Last year was a busy one for Avista Corp.
The Spokane-based utility celebrated its 125th anniversary, bought an electric utility in Alaska and sold off a subsidiary.
The transactions are reflected in Avista’s 2014 earnings, which shot up 73 percent, the company reported Wednesday.
Avista reported income of $192 million, or $3.10 per share, for the year, compared to 2013 earnings of $111.1 million, or $1.85 per share.
The company’s 2014 income was bolstered by a one-time gain of nearly $70 million from the sale of Ecova, an energy management subsidiary. Avista also saw a small bump in income from the purchase of Alaska Electric Light and Power, which expands the utility’s customer base to the Juneau area.
High demand for electricity and natural gas during the first nine months of last year, along with lower energy costs and interest rates, also helped the company’s balance sheet. Avista officials said company earnings also benefit from rate increases to recover the cost of expensive capital investments.
However, warmer weather during late fall and early winter reduced demand for power during the fourth quarter, which led to lower-than-expected quarterly earnings, officials said.
For the fourth quarter, Avista reported earnings of $32.2 million, or 51 cents per share, compared to 2013 fourth-quarter earnings of $31.7 million, or 53 cents per share.
Weather continues to play a role in the company’s financial outlook.
Mild temperatures in January and February melted the region’s low-elevation snowpack, said Dennis Vermillion, an Avista vice president. But, so far, the outlook for hydropower generation is near normal for the Clark Fork River, he told analysts during a conference call.
Avista’s two largest dams are on the Clark Fork River, where flow forecasts are 101 percent of average for April through September. Cool spring nights should help preserve high-elevation snow in the watershed, Vermillion said. The Clark Fork dams generate about 75 percent of Avista’s hydropower.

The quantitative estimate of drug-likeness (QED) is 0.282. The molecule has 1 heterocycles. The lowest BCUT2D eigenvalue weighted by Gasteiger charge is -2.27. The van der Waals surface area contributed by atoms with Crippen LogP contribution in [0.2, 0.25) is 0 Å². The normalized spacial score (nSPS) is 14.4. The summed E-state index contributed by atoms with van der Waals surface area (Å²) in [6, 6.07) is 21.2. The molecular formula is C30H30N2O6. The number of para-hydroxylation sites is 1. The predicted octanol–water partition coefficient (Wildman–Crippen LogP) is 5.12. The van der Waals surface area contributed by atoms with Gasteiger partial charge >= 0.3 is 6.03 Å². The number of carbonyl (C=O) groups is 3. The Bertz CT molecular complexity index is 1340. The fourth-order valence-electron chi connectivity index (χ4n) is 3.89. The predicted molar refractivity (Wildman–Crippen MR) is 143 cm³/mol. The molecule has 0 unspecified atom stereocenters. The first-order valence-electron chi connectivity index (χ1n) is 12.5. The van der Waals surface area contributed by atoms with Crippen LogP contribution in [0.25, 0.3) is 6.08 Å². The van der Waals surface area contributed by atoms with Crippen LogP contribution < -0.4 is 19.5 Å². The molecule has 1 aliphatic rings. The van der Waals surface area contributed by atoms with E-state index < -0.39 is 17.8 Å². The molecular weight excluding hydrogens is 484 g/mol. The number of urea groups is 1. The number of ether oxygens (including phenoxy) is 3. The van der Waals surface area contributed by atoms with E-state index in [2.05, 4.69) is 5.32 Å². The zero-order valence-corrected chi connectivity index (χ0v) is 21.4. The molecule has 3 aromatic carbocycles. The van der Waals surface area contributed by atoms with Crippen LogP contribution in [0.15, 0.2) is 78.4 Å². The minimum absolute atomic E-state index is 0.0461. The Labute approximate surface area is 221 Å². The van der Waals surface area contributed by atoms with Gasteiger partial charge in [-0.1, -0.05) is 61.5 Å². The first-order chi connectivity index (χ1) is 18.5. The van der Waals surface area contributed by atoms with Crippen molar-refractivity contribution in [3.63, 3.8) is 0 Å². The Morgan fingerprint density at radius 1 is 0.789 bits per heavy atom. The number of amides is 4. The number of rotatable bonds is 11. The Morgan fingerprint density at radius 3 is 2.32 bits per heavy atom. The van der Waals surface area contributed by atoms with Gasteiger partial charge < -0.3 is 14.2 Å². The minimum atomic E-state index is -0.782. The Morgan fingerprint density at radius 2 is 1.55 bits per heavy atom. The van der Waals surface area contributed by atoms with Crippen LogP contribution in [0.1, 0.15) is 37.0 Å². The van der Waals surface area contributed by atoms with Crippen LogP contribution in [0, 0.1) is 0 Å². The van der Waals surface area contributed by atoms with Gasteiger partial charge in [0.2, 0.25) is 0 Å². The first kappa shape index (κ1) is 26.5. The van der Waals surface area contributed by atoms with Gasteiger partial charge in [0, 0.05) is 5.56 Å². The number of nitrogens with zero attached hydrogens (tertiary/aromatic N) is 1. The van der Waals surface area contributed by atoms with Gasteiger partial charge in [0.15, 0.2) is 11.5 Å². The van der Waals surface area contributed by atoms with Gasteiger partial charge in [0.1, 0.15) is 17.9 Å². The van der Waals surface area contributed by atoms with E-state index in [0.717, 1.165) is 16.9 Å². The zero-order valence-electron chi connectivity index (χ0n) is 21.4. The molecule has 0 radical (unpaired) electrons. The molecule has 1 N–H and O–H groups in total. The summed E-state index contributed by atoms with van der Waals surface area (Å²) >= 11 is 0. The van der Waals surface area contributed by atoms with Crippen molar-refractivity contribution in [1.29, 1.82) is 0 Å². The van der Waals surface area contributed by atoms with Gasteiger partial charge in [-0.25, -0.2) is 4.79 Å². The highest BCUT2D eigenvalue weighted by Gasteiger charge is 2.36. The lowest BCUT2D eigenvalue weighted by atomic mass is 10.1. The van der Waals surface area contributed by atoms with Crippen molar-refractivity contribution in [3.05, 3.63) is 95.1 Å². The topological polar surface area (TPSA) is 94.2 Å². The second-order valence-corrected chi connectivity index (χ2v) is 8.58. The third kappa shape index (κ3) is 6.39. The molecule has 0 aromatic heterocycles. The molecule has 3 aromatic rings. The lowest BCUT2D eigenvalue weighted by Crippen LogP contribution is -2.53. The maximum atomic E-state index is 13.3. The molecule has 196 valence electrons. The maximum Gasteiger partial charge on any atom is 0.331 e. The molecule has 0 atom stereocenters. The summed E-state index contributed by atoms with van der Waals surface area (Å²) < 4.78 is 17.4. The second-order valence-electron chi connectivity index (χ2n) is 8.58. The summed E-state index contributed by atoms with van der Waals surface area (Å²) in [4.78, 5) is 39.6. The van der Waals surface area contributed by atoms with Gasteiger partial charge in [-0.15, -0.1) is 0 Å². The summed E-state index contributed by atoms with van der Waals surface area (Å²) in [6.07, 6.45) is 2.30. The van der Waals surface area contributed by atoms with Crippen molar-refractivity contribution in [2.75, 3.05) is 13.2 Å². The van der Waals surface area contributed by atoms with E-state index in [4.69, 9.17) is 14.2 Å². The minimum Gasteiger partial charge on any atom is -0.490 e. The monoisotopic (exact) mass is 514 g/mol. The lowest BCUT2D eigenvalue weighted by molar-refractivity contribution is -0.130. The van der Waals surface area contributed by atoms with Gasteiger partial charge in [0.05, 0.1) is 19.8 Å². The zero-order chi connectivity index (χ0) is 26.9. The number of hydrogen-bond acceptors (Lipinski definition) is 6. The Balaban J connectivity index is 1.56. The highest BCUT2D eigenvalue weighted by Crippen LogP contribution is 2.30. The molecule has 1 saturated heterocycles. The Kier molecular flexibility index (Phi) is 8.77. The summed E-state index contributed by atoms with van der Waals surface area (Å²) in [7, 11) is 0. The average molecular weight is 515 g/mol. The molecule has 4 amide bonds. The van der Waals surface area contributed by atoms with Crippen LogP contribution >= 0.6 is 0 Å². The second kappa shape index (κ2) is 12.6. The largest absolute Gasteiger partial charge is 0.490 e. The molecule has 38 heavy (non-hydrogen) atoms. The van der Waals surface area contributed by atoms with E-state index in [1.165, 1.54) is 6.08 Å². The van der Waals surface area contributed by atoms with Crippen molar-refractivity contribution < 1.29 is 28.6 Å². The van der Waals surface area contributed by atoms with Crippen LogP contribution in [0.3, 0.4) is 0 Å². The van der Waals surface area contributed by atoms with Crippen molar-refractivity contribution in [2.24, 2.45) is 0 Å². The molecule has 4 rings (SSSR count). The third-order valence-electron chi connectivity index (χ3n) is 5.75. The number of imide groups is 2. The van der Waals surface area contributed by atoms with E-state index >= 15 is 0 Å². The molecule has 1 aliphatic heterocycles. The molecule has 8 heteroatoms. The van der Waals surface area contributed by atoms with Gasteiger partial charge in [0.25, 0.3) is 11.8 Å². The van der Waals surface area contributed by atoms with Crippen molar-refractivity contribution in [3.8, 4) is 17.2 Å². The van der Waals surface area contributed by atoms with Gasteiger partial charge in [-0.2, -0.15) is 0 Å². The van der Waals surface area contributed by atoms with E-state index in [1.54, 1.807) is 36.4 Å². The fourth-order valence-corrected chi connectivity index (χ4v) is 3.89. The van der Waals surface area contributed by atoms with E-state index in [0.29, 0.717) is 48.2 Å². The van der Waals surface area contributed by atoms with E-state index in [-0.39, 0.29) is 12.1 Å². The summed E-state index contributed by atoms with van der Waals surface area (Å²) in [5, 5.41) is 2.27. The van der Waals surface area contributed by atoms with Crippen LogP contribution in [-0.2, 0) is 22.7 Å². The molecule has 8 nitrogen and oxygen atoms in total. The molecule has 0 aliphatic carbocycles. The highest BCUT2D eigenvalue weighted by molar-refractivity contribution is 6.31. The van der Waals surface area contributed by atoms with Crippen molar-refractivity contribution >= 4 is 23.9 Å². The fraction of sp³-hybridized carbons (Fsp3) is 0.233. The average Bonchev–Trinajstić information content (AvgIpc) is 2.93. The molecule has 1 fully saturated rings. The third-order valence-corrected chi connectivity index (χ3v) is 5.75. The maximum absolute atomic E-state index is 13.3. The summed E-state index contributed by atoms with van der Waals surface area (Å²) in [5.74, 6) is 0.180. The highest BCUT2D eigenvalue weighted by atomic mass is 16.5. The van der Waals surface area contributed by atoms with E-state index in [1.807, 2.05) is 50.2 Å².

For the Spokane River, where Avista also operates dams, the flow forecasts are 75 percent of average for April through September, Vermillion said.
Avista also continues to pursue annual rate increases. Earlier this month, the company filed a request with state regulators to raise Washington customers’ electric and natural gas rates in 2016.
The proposed increase would raise a typical household’s electric bill by $6.45 each month, and the typical household’s natural gas bill by $5.41 monthly.
The proposal also includes a steep hike in monthly basic charges, which customers pay in addition to their energy use. Instead of an $8.50 monthly basic charge for electricity, customers would pay $14. For natural gas customers, the monthly basic charge would increase from $9 to $12.
The company said the higher rates are needed to pay for $375 million in capital projects, including major upgrades at two dams, a new customer information system and replacing miles of natural gas lines.
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